A tip of the cap to the legendary New York newspaper columnist Jimmy Cannon for borrowing his signature phrase: nobody asked me, but…
After more than a month of symbolic protest and heavy media attention, the Occupy Wall Street movement has highlighted global discontent with unbridled capitalism.
The protesters’ catchphrase (“We are the 99%”) has resonated with many American voters and taxpayers angry over growing income inequality, government bailouts of financial services firms, excessive executive compensation and bonuses, and an unregulated, Wild West attitude on Wall Street that many blame for the financial crisis of 2008.
So after raising these issues to the forefront, where now for Occupy?
In the United States, at least, there are three probable paths for this leaderless movement in the near future:
1. OWS fades in importance as it fails to convert its inchoate protest into meaningful action, harsh weather drives off its foot troops “occupying” cold weather cities, and the media loses interest.
There are signs that the Occupy Wall Street movement may have peaked. Sustaining an outdoor protest during the winter months in New York, Boston, and Chicago will be problematic. Reports of criminality at Occupy sites, and stories about conflict with drug-users and the homeless who have gravitated to the protests for free food and shelter, will hurt the OWS image and hamper recruiting efforts.
Even more important: OWS will lose its media coverage over time. As long as city authorities are content to let the protesters camp out in public places there will be no conflict to attract TV cameras and sympathetic journalists. Celebrity visits will evaporate as media attention wanes. In short, OWS will become yesterday’s news story.
By late January it’s quite likely that the Occupy movement will be seen in the same light as, say, the continuing antiwar protests led by Cindy Sheehan outside the Bush ranch in Crawford, Texas—deserving of only occasional media attention.
2. OWS acts as the Tea Party of the Left, as President Barack Obama and Democratic Party-affiliated labor unions co-opt its populist themes and ride them to electoral success in 2012.
For this scenario to materialize, several things have to happen. Obama and his political advisers need to conclude that he can win reelection only by embracing OWS rhetoric and running a divisive campaign focused on income inequality and middle class economic insecurity that proposes taxing the rich as the solution. And OWS must moderate its far-Left rhetoric, adopt a more culturally middle class image, avoid violent confrontations, thereby becoming more acceptable in the eyes of independent swing voters.
Will this approach work for Obama and the Democrats? Polls show Americans are sympathetic to the criticisms of the current economic system voiced by OWS. Can Republicans be tied to the mortgage crisis and its connected Wall Street financial skullduggery enough to motivate swing voters in key Electoral College states like Florida, North Carolina, Virginia, Ohio, New Mexico and Colorado? It’s a risky approach, because this new-found populism may ring false. Obama benefited from significant Wall Street political contributions in 2008 and he has surrounded himself with financial sector figures (Tim Geitner, Larry Summers) as key advisers in the first two years of his administration.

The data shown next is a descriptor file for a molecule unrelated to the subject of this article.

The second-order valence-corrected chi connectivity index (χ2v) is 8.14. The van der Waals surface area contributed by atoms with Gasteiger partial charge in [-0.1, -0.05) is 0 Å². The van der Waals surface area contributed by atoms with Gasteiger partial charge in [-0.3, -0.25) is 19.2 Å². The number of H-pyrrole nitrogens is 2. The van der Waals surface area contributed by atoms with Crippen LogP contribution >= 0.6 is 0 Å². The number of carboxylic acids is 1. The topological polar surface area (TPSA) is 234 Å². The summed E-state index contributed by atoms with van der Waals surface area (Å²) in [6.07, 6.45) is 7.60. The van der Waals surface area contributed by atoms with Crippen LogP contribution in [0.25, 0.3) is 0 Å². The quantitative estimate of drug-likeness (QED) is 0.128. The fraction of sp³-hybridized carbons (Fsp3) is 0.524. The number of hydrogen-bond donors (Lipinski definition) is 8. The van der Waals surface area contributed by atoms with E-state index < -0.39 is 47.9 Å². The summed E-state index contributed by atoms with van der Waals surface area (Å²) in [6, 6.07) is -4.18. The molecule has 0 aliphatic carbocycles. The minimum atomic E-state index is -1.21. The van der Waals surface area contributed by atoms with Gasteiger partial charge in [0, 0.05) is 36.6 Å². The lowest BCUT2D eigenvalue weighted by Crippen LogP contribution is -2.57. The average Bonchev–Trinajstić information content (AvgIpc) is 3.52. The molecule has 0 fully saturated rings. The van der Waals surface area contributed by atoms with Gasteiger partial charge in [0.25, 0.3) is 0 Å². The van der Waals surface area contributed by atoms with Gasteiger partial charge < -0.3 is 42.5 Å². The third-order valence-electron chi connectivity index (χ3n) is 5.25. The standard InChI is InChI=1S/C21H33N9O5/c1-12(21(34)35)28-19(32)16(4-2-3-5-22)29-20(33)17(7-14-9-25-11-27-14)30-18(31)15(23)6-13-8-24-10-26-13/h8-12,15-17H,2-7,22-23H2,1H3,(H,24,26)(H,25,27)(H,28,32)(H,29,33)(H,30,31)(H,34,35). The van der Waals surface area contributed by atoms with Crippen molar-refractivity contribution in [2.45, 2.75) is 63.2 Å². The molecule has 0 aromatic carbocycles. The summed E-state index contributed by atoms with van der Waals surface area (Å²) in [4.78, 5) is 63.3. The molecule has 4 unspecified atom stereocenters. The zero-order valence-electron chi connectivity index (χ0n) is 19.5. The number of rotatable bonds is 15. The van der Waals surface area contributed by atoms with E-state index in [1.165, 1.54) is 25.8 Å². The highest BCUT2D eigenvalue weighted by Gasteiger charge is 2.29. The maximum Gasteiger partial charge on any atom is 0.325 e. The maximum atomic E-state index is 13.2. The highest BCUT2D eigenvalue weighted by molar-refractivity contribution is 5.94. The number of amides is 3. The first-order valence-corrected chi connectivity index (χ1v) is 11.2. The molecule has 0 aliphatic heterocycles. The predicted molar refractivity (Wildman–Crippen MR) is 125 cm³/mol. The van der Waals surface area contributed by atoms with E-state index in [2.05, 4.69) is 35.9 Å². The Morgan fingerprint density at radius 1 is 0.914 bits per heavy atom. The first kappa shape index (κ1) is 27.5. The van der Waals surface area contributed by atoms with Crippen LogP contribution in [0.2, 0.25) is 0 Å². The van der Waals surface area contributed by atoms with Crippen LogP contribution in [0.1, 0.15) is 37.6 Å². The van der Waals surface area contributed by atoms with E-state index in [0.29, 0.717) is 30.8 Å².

Republicans will seek to make the 2012 election a referendum on Obama’s performance in addressing high unemployment. Will bashing the private sector (the source of employment) as greedy make sense to anxious voters? And what will such a strategy do for moderate Democratic Congressional candidates?
3. OWS becomes increasingly confrontational with violent clashes between protestors and police, causing President Barack Obama and Democrats to distance themselves from a movement perceived as too radical for the mainstream.
Any images of Occupy protesters battling police damage the Occupy brand. OWS is a leaderless movement that seeks to make decisions through consensus. The OWS General Assembly process hasn’t been effective in Oakland, for example, where it appears that hotheads and anarchists triggered the donnybrook with city police.
As OWS members try to figure out what comes next, there will be voices calling for a more aggressive approach. Officials in some cities may feel they have to intervene on health-and-safety grounds and close down the tent camps. Clashing with the authorities is a sure-fire way to attract media attention, but it will make the Occupy movement toxic for Democratic politicians who don’t want to get on the wrong side of the “law-and-order” issue.
The end game
What will happen with the Occupy Wall Street carnival? I’d bet that the first scenario, where the Occupy movement becomes a waning sideshow, is the most likely to occur. I doubt President Obama and the Democrats will risk any backlash from moderates and independents by aligning themselves too closely with the rhetoric of the Occupy protesters. Mayors and city officials paying attention to incidents in Boston and Oakland will avoid using force. They’ll recognize that they are better served by waiting out any occupation of their public spaces rather than trying eviction. The greater involvement of union organizers in the movement should act as a moderating influence as well.
So in the end, I’d hazard the guess that Occupy Wall Street will end with a whimper, not a bang.
Copyright © 2011 Jefferson Flanders
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